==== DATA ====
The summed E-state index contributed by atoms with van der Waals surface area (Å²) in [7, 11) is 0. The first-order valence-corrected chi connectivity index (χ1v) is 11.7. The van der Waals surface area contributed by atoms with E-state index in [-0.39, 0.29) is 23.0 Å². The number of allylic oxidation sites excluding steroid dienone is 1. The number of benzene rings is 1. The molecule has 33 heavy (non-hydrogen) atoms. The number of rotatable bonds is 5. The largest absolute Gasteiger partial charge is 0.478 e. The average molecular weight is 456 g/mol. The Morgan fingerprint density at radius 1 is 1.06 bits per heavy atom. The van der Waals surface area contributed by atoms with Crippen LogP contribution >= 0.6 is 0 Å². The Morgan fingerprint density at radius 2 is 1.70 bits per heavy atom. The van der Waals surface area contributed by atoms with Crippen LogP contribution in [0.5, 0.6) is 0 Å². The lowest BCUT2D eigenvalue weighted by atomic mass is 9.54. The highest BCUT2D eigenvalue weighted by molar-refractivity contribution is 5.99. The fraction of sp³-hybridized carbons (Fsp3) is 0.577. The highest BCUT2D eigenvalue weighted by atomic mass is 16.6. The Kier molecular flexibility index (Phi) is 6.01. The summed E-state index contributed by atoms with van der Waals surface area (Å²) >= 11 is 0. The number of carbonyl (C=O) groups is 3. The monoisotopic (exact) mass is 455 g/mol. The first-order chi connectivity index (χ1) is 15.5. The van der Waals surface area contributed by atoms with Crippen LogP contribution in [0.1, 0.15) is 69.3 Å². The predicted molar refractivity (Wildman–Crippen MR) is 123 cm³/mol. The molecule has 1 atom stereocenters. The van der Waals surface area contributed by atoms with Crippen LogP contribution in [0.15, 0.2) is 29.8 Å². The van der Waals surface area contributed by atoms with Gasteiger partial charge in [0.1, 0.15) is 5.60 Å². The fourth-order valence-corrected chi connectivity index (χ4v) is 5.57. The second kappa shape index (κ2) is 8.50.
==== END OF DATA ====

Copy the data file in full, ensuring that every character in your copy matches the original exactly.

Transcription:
The summed E-state index contributed by atoms with van der Waals surface area (Å²) in [7, 11) is 0. The first-order valence-corrected chi connectivity index (χ1v) is 11.7. The van der Waals surface area contributed by atoms with E-state index in [-0.39, 0.29) is 23.0 Å². The number of allylic oxidation sites excluding steroid dienone is 1. The number of benzene rings is 1. The molecule has 33 heavy (non-hydrogen) atoms. The number of rotatable bonds is 5. The largest absolute Gasteiger partial charge is 0.478 e. The average molecular weight is 456 g/mol. The Morgan fingerprint density at radius 1 is 1.06 bits per heavy atom. The van der Waals surface area contributed by atoms with Crippen LogP contribution >= 0.6 is 0 Å². The Morgan fingerprint density at radius 2 is 1.70 bits per heavy atom. The van der Waals surface area contributed by atoms with Crippen LogP contribution in [0.5, 0.6) is 0 Å². The lowest BCUT2D eigenvalue weighted by atomic mass is 9.54. The highest BCUT2D eigenvalue weighted by molar-refractivity contribution is 5.99. The fraction of sp³-hybridized carbons (Fsp3) is 0.577. The highest BCUT2D eigenvalue weighted by atomic mass is 16.6. The Kier molecular flexibility index (Phi) is 6.01. The summed E-state index contributed by atoms with van der Waals surface area (Å²) >= 11 is 0. The number of carbonyl (C=O) groups is 3. The monoisotopic (exact) mass is 455 g/mol. The first-order chi connectivity index (χ1) is 15.5. The van der Waals surface area contributed by atoms with Crippen LogP contribution in [0.1, 0.15) is 69.3 Å². The predicted molar refractivity (Wildman–Crippen MR) is 123 cm³/mol. The molecule has 1 atom stereocenters. The van der Waals surface area contributed by atoms with Crippen LogP contribution in [0.15, 0.2) is 29.8 Å². The van der Waals surface area contributed by atoms with Gasteiger partial charge in [0.1, 0.15) is 5.60 Å². The fourth-order valence-corrected chi connectivity index (χ4v) is 5.57. The second kappa shape index (κ2) is 8.50.